Tiny costumes for babies in intensive care brighten first Halloween for families

October 20, 2021
Preemie Kai Williamson lying in bed with a turtle costume.
Kai Williamson, 11 days old and born 11 weeks early, sleeps in his Teenage Mutant Ninja Turtle costume. Photos by Sarah Pack

Kai Williamson makes one adorably tiny turtle. Born 11 weeks early, the Beaufort boy nestles beneath a hand-made felt shell in his bed in the neonatal intensive care unit at MUSC Shawn Jenkins Children’s Hospital. A red mask, made by NICU nurses, encircles his closed eyes. It’s his first Halloween costume, made by nurses with big hearts for the hospitals’ tiniest patients.

Kai’s parents, Darreontae Williamson and Aaliyah Swan, are amused. “His dad jumped right in. He saw the costume and he was like, ‘The turtle.’ Didn’t even let her explain what was happening,” Kai’s mother said of the moment nurse Mara Lloyd arrived with the costume.

It’s modeled after one of the Teenage Mutant Ninja Turtles, to Williamson’s delight. “Raphael. He’s the leader,” the new father said.

Nurses Kennedy Herbert, Haley Kowalski, Rebecca McGann, Mara Lloyd and Amanda Regan organize the 75 Halloween costumes they made by hand for the babies in the NICU. 
Neonatal intensive care unit nurses (left to right) Kennedy Herbert, Haley Kowalski, Rebecca McGann, Mara Lloyd and Amanda Regan organize the babies' Halloween costumes.

NICU nurses have made more than 70 Halloween costumes by hand, one for every baby in the unit. Really, it’s for the parents, Lloyd said. She came up with the project.

“Maybe normalize the holiday a little bit more. If it's a premature baby, they were probably still planning to be pregnant on Halloween and do something with their family. Now they can't. But they can see them dressed up.”

The costumes represent everything from cartoon characters to coffee – and beyond. “All of our nurses love Starbucks, so we made Starbucks cups. Then there are some capes with superheroes. We have peanut butter and jelly for twins, little jars. And then there's bacon and eggs, also for twins. And a little scrub jacket for an itty bitty.”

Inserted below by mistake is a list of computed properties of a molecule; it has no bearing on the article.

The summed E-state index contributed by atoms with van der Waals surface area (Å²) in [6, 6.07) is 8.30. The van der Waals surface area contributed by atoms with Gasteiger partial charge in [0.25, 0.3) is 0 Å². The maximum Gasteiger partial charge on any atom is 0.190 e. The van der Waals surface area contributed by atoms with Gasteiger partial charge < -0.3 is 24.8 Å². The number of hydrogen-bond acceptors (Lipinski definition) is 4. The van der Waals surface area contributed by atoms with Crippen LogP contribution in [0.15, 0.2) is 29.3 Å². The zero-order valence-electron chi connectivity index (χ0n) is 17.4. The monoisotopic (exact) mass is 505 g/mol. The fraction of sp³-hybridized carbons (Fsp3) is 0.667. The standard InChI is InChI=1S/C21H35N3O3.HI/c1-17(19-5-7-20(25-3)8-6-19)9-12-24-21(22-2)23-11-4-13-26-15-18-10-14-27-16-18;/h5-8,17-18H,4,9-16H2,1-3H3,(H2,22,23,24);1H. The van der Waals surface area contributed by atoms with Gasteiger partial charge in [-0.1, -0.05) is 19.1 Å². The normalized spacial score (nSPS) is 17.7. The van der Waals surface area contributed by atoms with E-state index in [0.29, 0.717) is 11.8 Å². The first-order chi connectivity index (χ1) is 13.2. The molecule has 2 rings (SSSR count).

The babies in the unit range from full-term sized to less than a pound. “Normally they’re here for prematurity or complications from birth,” Lloyd said. They stay anywhere from a few weeks to several months, depending on their diagnosis. The nurses temporarily become part of their lives, a role they love. 

Bags of Halloween costumes for premature babies. 
A salt shaker, a superhero cape and llamas are among the costumes the nurses made by hand.

“I like the complexity. You're not just caring for the infant. You're caring for the whole family. You're teaching them how to be a parent for their baby,” Lloyd said.

Along the way, they’re providing more than medical advice. They’re also making sure everyone is safe and comfortable as possible during their stay. 

The nurses plan to hand out costumes to all of the babies on Halloween. Kai got his early so the nurses could demonstrate how they’d carefully place them on the fragile children. 

“You’re famous already,” Kai’s mom tells him as a photographer snaps a picture. The tiny turtle stays snug in his bed. But one day, he’ll be able to see that photo of himself on his very first Halloween.

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About the Author

Helen Adams

Keywords: Pediatrics